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Klarinet Archive - Posting 000077.txt from 2000/07

From: Feanor <feanor@-----.com>
Subj: [kl] "Classical" vs. "Pop"
Date: Mon, 3 Jul 2000 09:48:00 -0400

Well, I guess I should jump in as a performer, composer, and lover of all
music "pop" or otherwise.

One problem that comes when comparing the two is that people often compare
rock SONGS to longer classical works. The longer works can be more
expressive/deeper (choose your adjective), because they have the time to
develop such. If you compare the best contemporary "pop" or rock songs to
the best classical songs, though, they DO stand up. The nineties
particularly were a creative period in Rock music, and it would be unfair
to compare them to Schubert songs, because Schubert would LOSE most of the
time. He can't compete with the orchestration, technical effects, rhythmic
complexity or dynamic range of the contemporary rock song. He only has one
voice and a piano most of the time. Don't get me wrong - I love Shepherd on
the Rock, but some of the INDIVIDUAL songs from "Die Shoene Mullerin" just
don't stand up to something as interesting as Third Eye Blind's
"Semi-charmed kind of life".

Additionally, contemporary music, "pop" or otherwise, is RELAVENT to
contemporary life. I just don't feel that a Mozart aria about writing a
letter is relavent to my life in the year 2000. But I do feel kinship with
even something as slightly innane (but clever and quite funny) as Blink
182's "What's my age again".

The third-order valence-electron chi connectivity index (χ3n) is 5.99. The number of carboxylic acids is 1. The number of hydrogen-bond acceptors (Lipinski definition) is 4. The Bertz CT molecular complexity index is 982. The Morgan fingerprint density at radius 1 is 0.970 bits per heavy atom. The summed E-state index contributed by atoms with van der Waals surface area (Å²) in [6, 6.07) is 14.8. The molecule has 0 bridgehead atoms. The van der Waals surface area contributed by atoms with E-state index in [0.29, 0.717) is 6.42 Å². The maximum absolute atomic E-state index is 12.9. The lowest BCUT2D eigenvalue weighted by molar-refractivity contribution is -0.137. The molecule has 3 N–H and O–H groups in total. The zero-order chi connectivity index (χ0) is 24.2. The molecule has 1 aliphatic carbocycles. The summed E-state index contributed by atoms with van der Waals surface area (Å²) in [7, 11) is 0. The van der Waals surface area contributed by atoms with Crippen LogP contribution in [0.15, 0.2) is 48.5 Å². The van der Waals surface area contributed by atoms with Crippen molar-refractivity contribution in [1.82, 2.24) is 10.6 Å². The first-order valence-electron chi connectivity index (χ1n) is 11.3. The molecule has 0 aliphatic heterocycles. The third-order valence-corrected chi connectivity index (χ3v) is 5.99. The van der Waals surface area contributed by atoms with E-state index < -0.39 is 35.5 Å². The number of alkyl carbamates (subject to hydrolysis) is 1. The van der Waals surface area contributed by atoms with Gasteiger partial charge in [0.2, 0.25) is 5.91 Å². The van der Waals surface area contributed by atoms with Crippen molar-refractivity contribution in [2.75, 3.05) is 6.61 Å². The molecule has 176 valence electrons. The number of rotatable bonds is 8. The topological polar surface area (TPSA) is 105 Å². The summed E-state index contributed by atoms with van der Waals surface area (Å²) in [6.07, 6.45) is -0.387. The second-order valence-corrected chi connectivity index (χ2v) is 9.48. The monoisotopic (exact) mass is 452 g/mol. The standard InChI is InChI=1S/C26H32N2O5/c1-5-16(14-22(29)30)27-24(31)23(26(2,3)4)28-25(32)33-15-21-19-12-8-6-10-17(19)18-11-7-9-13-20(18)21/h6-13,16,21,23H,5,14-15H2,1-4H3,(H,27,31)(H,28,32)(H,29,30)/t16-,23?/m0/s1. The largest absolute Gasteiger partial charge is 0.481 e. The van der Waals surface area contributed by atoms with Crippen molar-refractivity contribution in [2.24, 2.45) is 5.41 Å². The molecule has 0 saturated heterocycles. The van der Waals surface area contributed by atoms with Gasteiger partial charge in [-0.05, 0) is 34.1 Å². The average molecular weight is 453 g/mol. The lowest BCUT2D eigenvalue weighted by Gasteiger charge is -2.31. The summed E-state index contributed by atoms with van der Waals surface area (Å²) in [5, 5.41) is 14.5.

A third problem is: What is "Classical" music? and what is "pop"? 150
years ago, there was no distinction. Then a gap opened and was widened, and
the "classical" composers were so proud of this gap that they helped make
it worse. Some still try to today, though we are closer to merging again
than ever. Composers of the 1950's and 60's deliberately wrote music to
annoy audiences (this is a BROAD generality I know), is it no wonder they
audiences were driven away. These day's there are great composers who write
music that is interesting, complex, and enjoyable by wide audiences. But
again, who's classical and who's pop? Sondheim? Glass? Aaron Jay Kernis?
Terry Riley? Pete Townsend? Frank Zappa? And since the word "Classical"
really refers to "old", I'm not sure it's even applicable to myself, though
I'm currently writing a string quartet.

Sorry it was so long.

Food for thought.

Sean Osborn,
(now former) clarinetist, Metropolitan Opera Orchestra
Composer

www.mp3.com/metopera/
www.geocities.com/Vienna/Choir/4401/

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